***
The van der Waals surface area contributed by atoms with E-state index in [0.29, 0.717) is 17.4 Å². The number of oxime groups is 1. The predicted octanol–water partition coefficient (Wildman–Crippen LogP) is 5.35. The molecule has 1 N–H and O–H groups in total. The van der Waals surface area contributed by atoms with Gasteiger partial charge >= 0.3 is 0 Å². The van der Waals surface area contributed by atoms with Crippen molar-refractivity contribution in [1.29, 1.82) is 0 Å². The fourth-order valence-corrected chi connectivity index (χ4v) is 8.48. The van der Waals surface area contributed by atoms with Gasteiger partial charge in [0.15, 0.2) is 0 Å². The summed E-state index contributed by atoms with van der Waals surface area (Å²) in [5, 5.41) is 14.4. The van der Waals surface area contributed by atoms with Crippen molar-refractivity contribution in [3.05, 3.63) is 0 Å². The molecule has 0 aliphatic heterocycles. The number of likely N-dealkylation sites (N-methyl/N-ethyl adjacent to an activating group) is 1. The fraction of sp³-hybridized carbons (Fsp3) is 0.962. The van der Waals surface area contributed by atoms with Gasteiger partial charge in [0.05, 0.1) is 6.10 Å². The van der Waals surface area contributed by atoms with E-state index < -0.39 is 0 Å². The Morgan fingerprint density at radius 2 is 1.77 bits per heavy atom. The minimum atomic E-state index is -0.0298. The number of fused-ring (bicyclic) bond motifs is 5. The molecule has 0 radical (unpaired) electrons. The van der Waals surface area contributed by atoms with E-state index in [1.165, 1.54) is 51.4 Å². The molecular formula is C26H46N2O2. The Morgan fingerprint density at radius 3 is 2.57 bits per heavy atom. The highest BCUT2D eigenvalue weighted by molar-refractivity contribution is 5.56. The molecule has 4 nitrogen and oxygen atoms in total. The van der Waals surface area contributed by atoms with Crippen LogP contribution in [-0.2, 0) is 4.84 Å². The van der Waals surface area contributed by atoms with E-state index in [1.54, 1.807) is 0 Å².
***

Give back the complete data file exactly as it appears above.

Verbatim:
The van der Waals surface area contributed by atoms with E-state index in [0.29, 0.717) is 17.4 Å². The number of oxime groups is 1. The predicted octanol–water partition coefficient (Wildman–Crippen LogP) is 5.35. The molecule has 1 N–H and O–H groups in total. The van der Waals surface area contributed by atoms with Gasteiger partial charge >= 0.3 is 0 Å². The van der Waals surface area contributed by atoms with Crippen molar-refractivity contribution in [1.29, 1.82) is 0 Å². The fourth-order valence-corrected chi connectivity index (χ4v) is 8.48. The van der Waals surface area contributed by atoms with Gasteiger partial charge in [0.15, 0.2) is 0 Å². The summed E-state index contributed by atoms with van der Waals surface area (Å²) in [5, 5.41) is 14.4. The van der Waals surface area contributed by atoms with Crippen molar-refractivity contribution in [3.05, 3.63) is 0 Å². The molecule has 0 aliphatic heterocycles. The number of likely N-dealkylation sites (N-methyl/N-ethyl adjacent to an activating group) is 1. The fraction of sp³-hybridized carbons (Fsp3) is 0.962. The van der Waals surface area contributed by atoms with Gasteiger partial charge in [0.05, 0.1) is 6.10 Å². The van der Waals surface area contributed by atoms with E-state index < -0.39 is 0 Å². The Morgan fingerprint density at radius 2 is 1.77 bits per heavy atom. The minimum atomic E-state index is -0.0298. The number of fused-ring (bicyclic) bond motifs is 5. The molecule has 0 radical (unpaired) electrons. The van der Waals surface area contributed by atoms with E-state index in [1.165, 1.54) is 51.4 Å². The molecular formula is C26H46N2O2. The Morgan fingerprint density at radius 3 is 2.57 bits per heavy atom. The highest BCUT2D eigenvalue weighted by molar-refractivity contribution is 5.56. The molecule has 4 nitrogen and oxygen atoms in total. The van der Waals surface area contributed by atoms with Crippen LogP contribution in [-0.2, 0) is 4.84 Å². The van der Waals surface area contributed by atoms with E-state index in [1.54, 1.807) is 0 Å².